8. Kev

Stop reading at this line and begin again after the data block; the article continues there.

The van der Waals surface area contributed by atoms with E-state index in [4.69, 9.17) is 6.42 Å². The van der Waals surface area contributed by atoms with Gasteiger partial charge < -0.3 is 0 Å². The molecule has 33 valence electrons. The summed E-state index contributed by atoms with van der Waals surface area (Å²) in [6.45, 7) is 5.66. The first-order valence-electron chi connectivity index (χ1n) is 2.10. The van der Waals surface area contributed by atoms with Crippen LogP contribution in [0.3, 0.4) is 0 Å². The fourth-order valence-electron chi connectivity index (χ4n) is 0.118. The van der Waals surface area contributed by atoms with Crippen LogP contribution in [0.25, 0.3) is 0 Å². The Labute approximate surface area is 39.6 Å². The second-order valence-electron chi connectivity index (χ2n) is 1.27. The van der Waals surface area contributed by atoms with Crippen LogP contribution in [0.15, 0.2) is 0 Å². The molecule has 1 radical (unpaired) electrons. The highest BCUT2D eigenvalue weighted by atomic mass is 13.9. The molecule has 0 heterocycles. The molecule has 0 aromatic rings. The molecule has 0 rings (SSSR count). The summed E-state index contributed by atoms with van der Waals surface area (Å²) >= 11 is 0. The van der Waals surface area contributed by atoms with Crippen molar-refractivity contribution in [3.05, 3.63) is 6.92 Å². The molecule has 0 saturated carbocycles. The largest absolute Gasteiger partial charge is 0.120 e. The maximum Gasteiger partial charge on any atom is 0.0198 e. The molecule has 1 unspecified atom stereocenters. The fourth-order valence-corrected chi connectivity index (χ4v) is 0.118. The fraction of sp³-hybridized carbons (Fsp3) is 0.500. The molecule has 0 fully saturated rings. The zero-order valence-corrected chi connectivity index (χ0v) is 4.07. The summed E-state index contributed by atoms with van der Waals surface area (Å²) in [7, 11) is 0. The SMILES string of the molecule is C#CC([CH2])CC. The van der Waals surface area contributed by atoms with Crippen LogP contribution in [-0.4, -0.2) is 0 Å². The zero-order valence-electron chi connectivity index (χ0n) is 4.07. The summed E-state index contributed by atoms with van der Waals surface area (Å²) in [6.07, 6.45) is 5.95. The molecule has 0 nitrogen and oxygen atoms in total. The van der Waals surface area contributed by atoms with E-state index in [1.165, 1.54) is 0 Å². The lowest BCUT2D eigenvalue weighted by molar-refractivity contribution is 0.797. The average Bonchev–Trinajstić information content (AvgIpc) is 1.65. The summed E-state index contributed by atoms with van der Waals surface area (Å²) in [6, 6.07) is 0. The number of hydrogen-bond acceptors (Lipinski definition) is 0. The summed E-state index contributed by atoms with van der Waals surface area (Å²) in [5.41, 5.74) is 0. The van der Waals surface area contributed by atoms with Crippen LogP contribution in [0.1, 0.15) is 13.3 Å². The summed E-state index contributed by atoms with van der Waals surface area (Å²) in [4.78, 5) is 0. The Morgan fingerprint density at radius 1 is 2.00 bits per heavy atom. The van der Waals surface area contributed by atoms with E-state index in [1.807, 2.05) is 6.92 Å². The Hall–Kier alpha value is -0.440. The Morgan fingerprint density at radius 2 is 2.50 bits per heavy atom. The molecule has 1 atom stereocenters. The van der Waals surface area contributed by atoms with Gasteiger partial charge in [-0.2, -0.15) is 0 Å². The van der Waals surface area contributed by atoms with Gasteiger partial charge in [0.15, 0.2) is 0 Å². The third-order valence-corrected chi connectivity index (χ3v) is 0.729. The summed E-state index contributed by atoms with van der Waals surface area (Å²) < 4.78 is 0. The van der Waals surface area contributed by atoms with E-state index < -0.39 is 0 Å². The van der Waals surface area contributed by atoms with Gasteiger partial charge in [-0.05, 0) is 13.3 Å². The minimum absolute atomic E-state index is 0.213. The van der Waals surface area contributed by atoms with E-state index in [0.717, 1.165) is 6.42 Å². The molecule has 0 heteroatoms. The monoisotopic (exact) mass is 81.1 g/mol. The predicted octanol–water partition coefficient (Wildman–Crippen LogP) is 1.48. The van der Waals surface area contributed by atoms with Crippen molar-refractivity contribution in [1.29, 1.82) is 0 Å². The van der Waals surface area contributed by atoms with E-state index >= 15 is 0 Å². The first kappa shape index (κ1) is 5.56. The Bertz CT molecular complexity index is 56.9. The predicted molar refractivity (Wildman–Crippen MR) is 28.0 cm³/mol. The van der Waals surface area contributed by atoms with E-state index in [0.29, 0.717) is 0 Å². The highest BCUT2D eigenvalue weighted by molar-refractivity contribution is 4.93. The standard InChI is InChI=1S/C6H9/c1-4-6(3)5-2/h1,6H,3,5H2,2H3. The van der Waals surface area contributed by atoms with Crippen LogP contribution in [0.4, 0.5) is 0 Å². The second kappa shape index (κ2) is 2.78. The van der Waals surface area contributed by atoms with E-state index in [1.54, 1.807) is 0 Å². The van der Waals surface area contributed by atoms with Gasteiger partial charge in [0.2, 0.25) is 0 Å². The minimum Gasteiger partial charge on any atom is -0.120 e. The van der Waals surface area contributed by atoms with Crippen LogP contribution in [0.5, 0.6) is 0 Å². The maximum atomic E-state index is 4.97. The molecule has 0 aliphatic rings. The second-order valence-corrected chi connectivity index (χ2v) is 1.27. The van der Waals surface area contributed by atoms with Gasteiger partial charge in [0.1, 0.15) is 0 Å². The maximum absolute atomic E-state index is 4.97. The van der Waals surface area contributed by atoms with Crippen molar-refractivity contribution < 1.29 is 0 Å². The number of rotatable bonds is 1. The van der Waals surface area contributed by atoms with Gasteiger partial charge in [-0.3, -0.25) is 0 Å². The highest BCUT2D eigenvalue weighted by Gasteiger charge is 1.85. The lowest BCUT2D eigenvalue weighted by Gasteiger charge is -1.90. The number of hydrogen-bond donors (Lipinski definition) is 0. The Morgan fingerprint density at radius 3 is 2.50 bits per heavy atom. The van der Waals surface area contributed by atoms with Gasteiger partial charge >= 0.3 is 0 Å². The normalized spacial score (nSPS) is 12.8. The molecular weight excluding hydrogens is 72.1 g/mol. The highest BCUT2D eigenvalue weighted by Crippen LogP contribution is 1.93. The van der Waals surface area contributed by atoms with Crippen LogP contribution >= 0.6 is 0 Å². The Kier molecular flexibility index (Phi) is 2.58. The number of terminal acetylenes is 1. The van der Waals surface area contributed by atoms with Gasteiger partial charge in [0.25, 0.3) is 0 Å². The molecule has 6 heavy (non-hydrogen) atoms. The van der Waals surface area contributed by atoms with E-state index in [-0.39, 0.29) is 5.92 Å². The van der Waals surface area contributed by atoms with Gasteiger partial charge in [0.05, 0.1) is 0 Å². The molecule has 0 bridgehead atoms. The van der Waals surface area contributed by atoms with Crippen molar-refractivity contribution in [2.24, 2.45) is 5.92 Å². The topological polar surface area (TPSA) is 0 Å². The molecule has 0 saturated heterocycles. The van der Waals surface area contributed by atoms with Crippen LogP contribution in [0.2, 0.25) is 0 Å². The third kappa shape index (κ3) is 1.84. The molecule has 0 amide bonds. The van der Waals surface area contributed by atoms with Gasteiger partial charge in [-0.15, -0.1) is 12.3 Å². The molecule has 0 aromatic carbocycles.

Chisel is a fast TCP/UDP tunnel, transported over HTTP, secured via SSH. Single executable including both client and server. Written in Go (golang). Chisel is mainly useful for passing through firewalls, though it can also be used to provide a secure endpoint into your network. Table of Contents Features Install Demo Usage Contributing Changelog License Features Easy to use Performant* Encrypted connections using the SSH protocol (via crypto/ssh) Authenticated connections; authenticated client connections with a users config file, authenticated server connections with fingerprint matching. Client auto-reconnects with exponential backoff Clients can create multiple tunnel endpoints over one TCP connection Clients can optionally pass through SOCKS or HTTP CONNECT proxies Reverse port forwarding (Connections go through the server and out the client) Server optionally doubles as a reverse proxy Server optionally allows SOCKS5 connections (See guide below) Clients optionally allow SOCKS5 connections from a reversed port forward Client connections over stdio which supports ssh -o ProxyCommand providing SSH over HTTP Install Binaries See the latest release or download and install it now with: curl https://i.jpillora.com/chisel! | bash Docker docker run --rm -it jpillora/chisel --help Fedora The package is maintained by the Fedora community. If you encounter issues related to the usage of the RPM, please use this issue tracker. sudo dnf -y install chisel Source $ go install github.com/jpillora/chisel@latest Demo A demo app on Heroku is running this chisel server: $ chisel server --port $PORT --proxy http://example.com # listens on $PORT, proxy web requests to http://example.com This demo app is also running a simple file server on :3000, which is normally inaccessible due to Heroku's firewall. However, if we tunnel in with: $ chisel client https://chisel-demo.herokuapp.com 3000 # connects to chisel server at https://chisel-demo.herokuapp.com, # tunnels your localhost:3000 to the server's localhost:3000 and then visit localhost:3000, we should see a directory listing. Also, if we visit the demo app in the browser we should hit the server's default proxy and see a copy of example.com. Usage $ chisel --help Usage: chisel [command] [--help] Version: X.Y.Z Commands: server - runs chisel in server mode client - runs chisel in client mode Read more: https://github.com/jpillora/chisel $ chisel server --help Usage: chisel server [options] Options: --host, Defines the HTTP listening host – the network interface (defaults the environment variable HOST and falls back to --port, -p, Defines the HTTP listening port (defaults to the environment variable PORT and fallsback to port 8080). --key, An optional string to seed the generation of a ECDSA public and private key pair. All communications will be secured using this key pair. Share the subsequent fingerprint with clients to enable detection of man-in-the-middle attacks (defaults to the CHISEL_KEY environment variable, otherwise a new key is generate each run). --authfile, An optional path to a users.json file. This file should be an object with users defined like: { "<user:pass>": ["<addr-regex>","<addr-regex>"] } when <user> connects, their <pass> will be verified and then each of the remote addresses will be compared against the list of address regular expressions for a match. Addresses will always come in the form "<remote-host>:<remote-port>" for normal remotes and "R:<local-interface>:<local-port>" for reverse port forwarding remotes. This file will be automatically reloaded on change. --auth, An optional string representing a single user with full access, in the form of <user:pass>. It is equivalent to creating an authfile with {"<user:pass>": [""]}. If unset, it will use the environment variable AUTH. --keepalive, An optional keepalive interval. Since the underlying transport is HTTP, in many instances we'll be traversing through proxies, often these proxies will close idle connections. You must specify a time with a unit, for example '5s' or '2m'. Defaults to '25s' (set to 0s to disable). --backend, Specifies another HTTP server to proxy requests to when chisel receives a normal HTTP request. Useful for hiding chisel in plain sight. --socks5, Allow clients to access the internal SOCKS5 proxy. See chisel client --help for more information. --reverse, Allow clients to specify reverse port forwarding remotes in addition to normal remotes. --tls-key, Enables TLS and provides optional path to a PEM-encoded TLS private key. When this flag is set, you must also set --tls-cert, and you cannot set --tls-domain. --tls-cert, Enables TLS and provides optional path to a PEM-encoded TLS certificate. When this flag is set, you must also set --tls-key, and you cannot set --tls-domain. --tls-domain, Enables TLS and automatically acquires a TLS key and certificate using LetsEncrypt. Setting --tls-domain requires port 443. You may specify multiple --tls-domain flags to serve multiple domains. The resulting files are cached in the "$HOME/.cache/chisel" directory. You can modify this path by setting the CHISEL_LE_CACHE variable, or disable caching by setting this variable to "-". You can optionally provide a certificate notification email by setting CHISEL_LE_EMAIL. --tls-ca, a path to a PEM encoded CA certificate bundle or a directory holding multiple PEM encode CA certificate bundle files, which is used to validate client connections. The provided CA certificates will be used instead of the system roots. This is commonly used to implement mutual-TLS. --pid Generate pid file in current working directory -v, Enable verbose logging --help, This help text Signals: The chisel process is listening for: a SIGUSR2 to print process stats, and a SIGHUP to short-circuit the client reconnect timer Version: X.Y.Z Read more: https://github.com/jpillora/chisel $ chisel client --help Usage: chisel client [options] <server> <remote> [remote] [remote] ... <server> is the URL to the chisel server. <remote>s are remote connections tunneled through the server, each of which come in the form: <local-host>:<local-port>:<remote-host>:<remote-port>/<protocol> ■ local-host defaults to (all interfaces). ■ local-port defaults to remote-port. ■ remote-port is required*. ■ remote-host defaults to (server localhost). ■ protocol defaults to tcp. which shares <remote-host>:<remote-port> from the server to the client as <local-host>:<local-port>, or: R:<local-interface>:<local-port>:<remote-host>:<remote-port>/<protocol> which does reverse port forwarding, sharing <remote-host>:<remote-port> from the client to the server's <local-interface>:<local-port>. example remotes 3000 example.com:3000 3000:google.com:80 socks 5000:socks R:2222:localhost:22 R:socks R:5000:socks stdio:example.com:22 When the chisel server has --socks5 enabled, remotes can specify "socks" in place of remote-host and remote-port. The default local host and port for a "socks" remote is Connections to this remote will terminate at the server's internal SOCKS5 proxy. When the chisel server has --reverse enabled, remotes can be prefixed with R to denote that they are reversed. That is, the server will listen and accept connections, and they will be proxied through the client which specified the remote. Reverse remotes specifying "R:socks" will listen on the server's default socks port (1080) and terminate the connection at the client's internal SOCKS5 proxy. When stdio is used as local-host, the tunnel will connect standard input/output of this program with the remote. This is useful when combined with ssh ProxyCommand. You can use ssh -o ProxyCommand='chisel client chiselserver stdio:%h:%p' \ user@example.com to connect to an SSH server through the tunnel. Options: --fingerprint, A *strongly recommended* fingerprint string to perform host-key validation against the server's public key. Fingerprint mismatches will close the connection. Fingerprints are generated by hashing the ECDSA public key using SHA256 and encoding the result in base64. Fingerprints must be 44 characters containing a trailing equals (=). --auth, An optional username and password (client authentication) in the form: "<user>:<pass>". These credentials are compared to the credentials inside the server's --authfile. defaults to the AUTH environment variable. --keepalive, An optional keepalive interval. Since the underlying transport is HTTP, in many instances we'll be traversing through proxies, often these proxies will close idle connections. You must specify a time with a unit, for example '5s' or '2m'. Defaults to '25s' (set to 0s to disable). --max-retry-count, Maximum number of times to retry before exiting. Defaults to unlimited. --max-retry-interval, Maximum wait time before retrying after a disconnection. Defaults to 5 minutes. --proxy, An optional HTTP CONNECT or SOCKS5 proxy which will be used to reach the chisel server. Authentication can be specified inside the URL. For example, http://admin:password@my-server.com:8081 or: socks://admin:password@my-server.com:1080 --header, Set a custom header in the form "HeaderName: HeaderContent". Can be used multiple times. (e.g --header "Foo: Bar" --header "Hello: World") --hostname, Optionally set the 'Host' header (defaults to the host found in the server url). --tls-ca, An optional root certificate bundle used to verify the chisel server. Only valid when connecting to the server with "https" or "wss". By default, the operating system CAs will be used. --tls-skip-verify, Skip server TLS certificate verification of chain and host name (if TLS is used for transport connections to server). If set, client accepts any TLS certificate presented by the server and any host name in that certificate. This only affects transport https (wss) connection. Chisel server's public key may be still verified (see --fingerprint) after inner connection is established. --tls-key, a path to a PEM encoded private key used for client authentication (mutual-TLS). --tls-cert, a path to a PEM encoded certificate matching the provided private key. The certificate must have client authentication enabled (mutual-TLS). --pid Generate pid file in current working directory -v, Enable verbose logging --help, This help text Signals: The chisel process is listening for: a SIGUSR2 to print process stats, and a SIGHUP to short-circuit the client reconnect timer Version: X.Y.Z Read more: https://github.com/jpillora/chisel Security Encryption is always enabled. When you start up a chisel server, it will generate an in-memory ECDSA public/private key pair. The public key fingerprint (base64 encoded SHA256) will be displayed as the server starts. Instead of generating a random key, the server may optionally specify a key seed, using the --key option, which will be used to seed the key generation. When clients connect, they will also display the server's public key fingerprint. The client can force a particular fingerprint using the --fingerprint option. See the --help above for more information. Authentication Using the --authfile option, the server may optionally provide a user.json configuration file to create a list of accepted users. The client then authenticates using the --auth option. See users.json for an example authentication configuration file. See the --help above for more information. Internally, this is done using the Password authentication method provided by SSH. Learn more about crypto/ssh here http://blog.gopheracademy.com/go-and-ssh/. SOCKS5 Guide 1. Start your chisel server docker run \ --name chisel -p 9312:9312 \ -d --restart always \ jpillora/chisel server -p 9312 --socks5 --key supersecret 2. Connect your chisel client (using server's fingerprint) chisel client --fingerprint 'rHb55mcxf6vSckL2AezFV09rLs7pfPpavVu++MF7AhQ=' <server-address>:9312 socks 3. Point your SOCKS5 clients (e.g. OS/Browser) to: <client-address>:1080 4. Now you have an encrypted, authenticated SOCKS5 connection over HTTP Caveats Since WebSockets support is required: IaaS providers all will support WebSockets (unless an unsupporting HTTP proxy has been forced in front of you, in which case I'd argue that you've been downgraded to PaaS) PaaS providers vary in their support for WebSockets Heroku has full support Openshift has full support though connections are only accepted on ports 8443 and 8080 Google App Engine has no support (Track this on their repo) Contributing http://golang.org/doc/code.html http://golang.org/doc/effective_go.html github.com/jpillora/chisel/share contains the shared package github.com/jpillora/chisel/server contains the server package github.com/jpillora/chisel/client contains the client package Changelog 1.0 - Initial release 1.1 - Replaced simple symmetric encryption for ECDSA SSH 1.2 - Added SOCKS5 (server) and HTTP CONNECT (client) support 1.3 - Added reverse tunnelling support 1.4 - Added arbitrary HTTP header support 1.5 - Added reverse SOCKS support (by @aus) 1.6 - Added client stdio support (by @BoleynSu) 1.7 - Added UDP support License MIT © Jaime Pillora Source